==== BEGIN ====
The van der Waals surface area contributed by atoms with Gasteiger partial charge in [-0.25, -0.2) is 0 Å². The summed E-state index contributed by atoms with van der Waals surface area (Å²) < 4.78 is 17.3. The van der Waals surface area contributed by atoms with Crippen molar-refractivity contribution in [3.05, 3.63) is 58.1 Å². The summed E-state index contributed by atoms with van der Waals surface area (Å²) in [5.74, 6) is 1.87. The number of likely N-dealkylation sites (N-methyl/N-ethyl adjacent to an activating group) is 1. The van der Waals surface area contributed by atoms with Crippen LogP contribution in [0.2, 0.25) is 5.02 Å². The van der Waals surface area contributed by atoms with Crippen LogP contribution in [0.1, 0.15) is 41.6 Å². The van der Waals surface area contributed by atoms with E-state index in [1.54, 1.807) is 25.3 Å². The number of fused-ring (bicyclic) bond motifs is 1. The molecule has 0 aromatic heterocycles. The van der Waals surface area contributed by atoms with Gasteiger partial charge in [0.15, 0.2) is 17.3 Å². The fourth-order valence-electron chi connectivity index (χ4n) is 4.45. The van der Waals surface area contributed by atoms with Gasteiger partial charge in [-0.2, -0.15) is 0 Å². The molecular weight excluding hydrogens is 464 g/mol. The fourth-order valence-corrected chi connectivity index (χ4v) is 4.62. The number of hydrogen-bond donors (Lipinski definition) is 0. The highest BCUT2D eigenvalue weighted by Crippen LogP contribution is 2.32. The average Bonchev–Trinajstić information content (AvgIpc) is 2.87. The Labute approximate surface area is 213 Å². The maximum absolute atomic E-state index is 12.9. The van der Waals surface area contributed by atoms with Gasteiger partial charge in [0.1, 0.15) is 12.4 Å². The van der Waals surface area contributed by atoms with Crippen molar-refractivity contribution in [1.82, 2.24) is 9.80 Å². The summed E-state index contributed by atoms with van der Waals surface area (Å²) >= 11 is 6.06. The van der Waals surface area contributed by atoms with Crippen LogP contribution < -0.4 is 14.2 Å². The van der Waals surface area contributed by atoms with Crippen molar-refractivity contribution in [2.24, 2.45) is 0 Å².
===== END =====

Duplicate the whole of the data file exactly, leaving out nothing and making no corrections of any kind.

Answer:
The van der Waals surface area contributed by atoms with Gasteiger partial charge in [-0.25, -0.2) is 0 Å². The summed E-state index contributed by atoms with van der Waals surface area (Å²) < 4.78 is 17.3. The van der Waals surface area contributed by atoms with Crippen molar-refractivity contribution in [3.05, 3.63) is 58.1 Å². The summed E-state index contributed by atoms with van der Waals surface area (Å²) in [5.74, 6) is 1.87. The number of likely N-dealkylation sites (N-methyl/N-ethyl adjacent to an activating group) is 1. The van der Waals surface area contributed by atoms with Crippen LogP contribution in [0.2, 0.25) is 5.02 Å². The van der Waals surface area contributed by atoms with Crippen LogP contribution in [0.1, 0.15) is 41.6 Å². The van der Waals surface area contributed by atoms with E-state index in [1.54, 1.807) is 25.3 Å². The number of fused-ring (bicyclic) bond motifs is 1. The molecule has 0 aromatic heterocycles. The van der Waals surface area contributed by atoms with Gasteiger partial charge in [0.15, 0.2) is 17.3 Å². The fourth-order valence-electron chi connectivity index (χ4n) is 4.45. The van der Waals surface area contributed by atoms with Gasteiger partial charge in [-0.2, -0.15) is 0 Å². The molecular weight excluding hydrogens is 464 g/mol. The fourth-order valence-corrected chi connectivity index (χ4v) is 4.62. The number of hydrogen-bond donors (Lipinski definition) is 0. The highest BCUT2D eigenvalue weighted by Crippen LogP contribution is 2.32. The average Bonchev–Trinajstić information content (AvgIpc) is 2.87. The Labute approximate surface area is 213 Å². The maximum absolute atomic E-state index is 12.9. The van der Waals surface area contributed by atoms with Gasteiger partial charge in [0.1, 0.15) is 12.4 Å². The van der Waals surface area contributed by atoms with Crippen molar-refractivity contribution in [1.82, 2.24) is 9.80 Å². The summed E-state index contributed by atoms with van der Waals surface area (Å²) >= 11 is 6.06. The van der Waals surface area contributed by atoms with Crippen LogP contribution < -0.4 is 14.2 Å². The van der Waals surface area contributed by atoms with Crippen molar-refractivity contribution in [2.24, 2.45) is 0 Å².